Home » ” My back hurts. I have osteoarthritis. At worst, we take a stamp after the match ”

” My back hurts. I have osteoarthritis. At worst, we take a stamp after the match ”

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” My back hurts.  I have osteoarthritis.  At worst, we take a stamp after the match ”

“Jump, Geneviève, hop!” Follow your balloon. Accompany him! » The coach who shouts at the edge of the gymnasium of Saint-Just-Chaleyssin (Isère), this evening in March, is 62 years old and has the energy of a young girl. Mobile and concentrated, Patricia Vittorelli revolves around her student who is trying to send the ball back to the wall. Geneviève Boxebeld started football in early February. The 68-year-old retired cardiologist spent years accompanying her sons to their matches, ” now it’s [s]we turn to practice ».

Good that “left-handed, not very well lateralized”, she is already seeing the benefits of three weeks of exercise. The sexagenarian counts on her “good legs” sculpted by skiing. It is too late to go back: from March 26 to 29, the player, her coach and eleven teammates, aged 52 to 68, take part in the international Soccer Grannies tournament. “Soccer grannies” from nine countries – United States, Benin, Togo… – will compete in South Africa in matches of two times twenty minutes reserved for 50-year-olds and over, beginners or confirmed.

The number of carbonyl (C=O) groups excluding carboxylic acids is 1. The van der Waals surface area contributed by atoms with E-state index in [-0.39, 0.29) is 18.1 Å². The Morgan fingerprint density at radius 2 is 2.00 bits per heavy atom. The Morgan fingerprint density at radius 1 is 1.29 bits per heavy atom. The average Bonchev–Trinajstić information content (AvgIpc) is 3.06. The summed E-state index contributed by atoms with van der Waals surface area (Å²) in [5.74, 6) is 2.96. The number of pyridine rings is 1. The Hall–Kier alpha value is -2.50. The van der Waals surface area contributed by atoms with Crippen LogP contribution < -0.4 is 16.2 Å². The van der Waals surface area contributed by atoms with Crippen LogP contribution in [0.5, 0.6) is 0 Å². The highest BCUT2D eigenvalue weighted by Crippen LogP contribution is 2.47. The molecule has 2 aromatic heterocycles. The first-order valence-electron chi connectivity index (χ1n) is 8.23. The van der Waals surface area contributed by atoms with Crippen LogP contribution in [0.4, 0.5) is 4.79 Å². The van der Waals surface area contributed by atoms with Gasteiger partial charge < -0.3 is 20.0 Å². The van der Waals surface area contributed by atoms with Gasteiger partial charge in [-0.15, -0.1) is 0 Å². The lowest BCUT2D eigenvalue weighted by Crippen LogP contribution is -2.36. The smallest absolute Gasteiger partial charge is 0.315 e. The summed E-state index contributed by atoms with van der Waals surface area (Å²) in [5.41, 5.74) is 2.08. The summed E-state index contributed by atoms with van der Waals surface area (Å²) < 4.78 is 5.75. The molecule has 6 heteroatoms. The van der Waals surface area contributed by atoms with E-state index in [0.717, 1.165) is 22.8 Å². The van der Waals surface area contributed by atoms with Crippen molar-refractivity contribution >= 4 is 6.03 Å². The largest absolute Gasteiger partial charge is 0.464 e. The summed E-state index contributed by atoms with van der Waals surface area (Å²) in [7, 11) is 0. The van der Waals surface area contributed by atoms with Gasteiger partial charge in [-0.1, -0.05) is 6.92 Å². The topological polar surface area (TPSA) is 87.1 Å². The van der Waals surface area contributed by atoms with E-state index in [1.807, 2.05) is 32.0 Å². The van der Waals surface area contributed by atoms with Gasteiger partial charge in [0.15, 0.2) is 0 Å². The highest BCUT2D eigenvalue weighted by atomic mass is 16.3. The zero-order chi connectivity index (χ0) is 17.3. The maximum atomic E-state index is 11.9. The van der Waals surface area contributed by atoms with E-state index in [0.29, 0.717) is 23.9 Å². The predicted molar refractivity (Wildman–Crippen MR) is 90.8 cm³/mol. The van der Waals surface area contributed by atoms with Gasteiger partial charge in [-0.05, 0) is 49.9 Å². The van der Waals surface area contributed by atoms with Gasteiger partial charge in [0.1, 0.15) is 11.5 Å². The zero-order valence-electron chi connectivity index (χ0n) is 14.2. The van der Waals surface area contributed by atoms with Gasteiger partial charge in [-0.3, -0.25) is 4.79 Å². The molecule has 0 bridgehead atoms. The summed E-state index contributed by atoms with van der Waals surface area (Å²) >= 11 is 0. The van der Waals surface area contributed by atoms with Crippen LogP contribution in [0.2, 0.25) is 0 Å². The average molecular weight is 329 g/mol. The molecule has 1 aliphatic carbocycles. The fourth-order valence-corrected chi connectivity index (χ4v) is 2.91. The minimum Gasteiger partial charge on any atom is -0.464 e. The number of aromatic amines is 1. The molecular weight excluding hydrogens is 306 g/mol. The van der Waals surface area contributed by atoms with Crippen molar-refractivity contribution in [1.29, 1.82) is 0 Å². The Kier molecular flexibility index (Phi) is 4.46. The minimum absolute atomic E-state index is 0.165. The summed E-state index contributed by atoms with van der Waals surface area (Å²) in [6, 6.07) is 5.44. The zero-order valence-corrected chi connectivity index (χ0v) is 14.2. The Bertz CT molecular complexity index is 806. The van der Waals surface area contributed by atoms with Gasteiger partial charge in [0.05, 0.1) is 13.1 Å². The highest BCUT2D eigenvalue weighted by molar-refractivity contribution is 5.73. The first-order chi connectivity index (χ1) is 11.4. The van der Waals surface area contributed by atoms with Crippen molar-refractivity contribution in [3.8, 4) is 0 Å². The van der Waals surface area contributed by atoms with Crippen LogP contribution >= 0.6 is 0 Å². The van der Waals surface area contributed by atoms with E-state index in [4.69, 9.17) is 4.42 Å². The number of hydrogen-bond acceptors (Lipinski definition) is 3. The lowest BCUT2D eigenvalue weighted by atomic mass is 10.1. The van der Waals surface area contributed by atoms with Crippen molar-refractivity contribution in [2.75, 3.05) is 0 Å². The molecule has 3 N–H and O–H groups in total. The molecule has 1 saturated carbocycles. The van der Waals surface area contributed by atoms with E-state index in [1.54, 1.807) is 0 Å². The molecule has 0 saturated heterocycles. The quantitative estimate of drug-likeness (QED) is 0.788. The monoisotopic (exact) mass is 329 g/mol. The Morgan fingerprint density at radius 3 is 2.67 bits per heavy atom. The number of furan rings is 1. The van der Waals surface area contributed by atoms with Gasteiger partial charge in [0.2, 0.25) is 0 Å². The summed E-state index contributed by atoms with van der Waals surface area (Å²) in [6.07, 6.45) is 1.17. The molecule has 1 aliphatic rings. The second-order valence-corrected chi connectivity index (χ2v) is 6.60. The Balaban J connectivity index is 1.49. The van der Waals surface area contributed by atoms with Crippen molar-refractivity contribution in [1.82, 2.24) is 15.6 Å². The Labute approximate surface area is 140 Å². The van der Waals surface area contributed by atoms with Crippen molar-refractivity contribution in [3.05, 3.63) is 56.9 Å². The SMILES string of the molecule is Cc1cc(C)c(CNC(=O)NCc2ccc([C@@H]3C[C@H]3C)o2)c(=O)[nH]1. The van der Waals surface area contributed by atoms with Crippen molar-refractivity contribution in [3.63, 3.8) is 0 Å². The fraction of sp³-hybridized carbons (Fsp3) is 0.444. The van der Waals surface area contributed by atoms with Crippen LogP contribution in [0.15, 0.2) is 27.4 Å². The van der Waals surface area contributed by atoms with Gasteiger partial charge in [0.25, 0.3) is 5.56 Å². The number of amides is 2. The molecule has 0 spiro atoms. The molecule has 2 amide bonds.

In Saint-Just-Chaleyssin, where six of the players who will sing The Marseillaise at the opening ceremony, the “grannies” taste more or less their nickname. It is that some are barely entering their fifties. The knitting, the cakes, the decorum of the grandmother, very little for them. “In our heads, we are all 10 years old”, summarizes Patricia Vittorelli.

A founding defeat

In 2019, a match was held in France between the South African Soccer Grannies and a French team set up for the occasion by a real estate group for seniors. The French cash a cruel 10-0. But all is not lost. The association Footballers at all ages was created to connect women over 50 with clubs. Scattered across France, the selected players will team up in South Africa for the first time.

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More than victory, they seek the pleasure of the game, the collective and the effort. “I always wanted to play football, but my mother didn’t agree: I didn’t want to be bored with the weekend matches,” recounts Agnès Verpillat, whose father, “semi-pro, played with the Canaries of FC Nantes” at the end of the 1950s. The policewoman got into it three years ago, at the age of 50, when an intergenerational women’s team was born in her village.

“Three or four girls have played in the past and still have a job. The others start from scratch, but you have to see their will. It’s beautiful. »Patricia Vittorelli, coach

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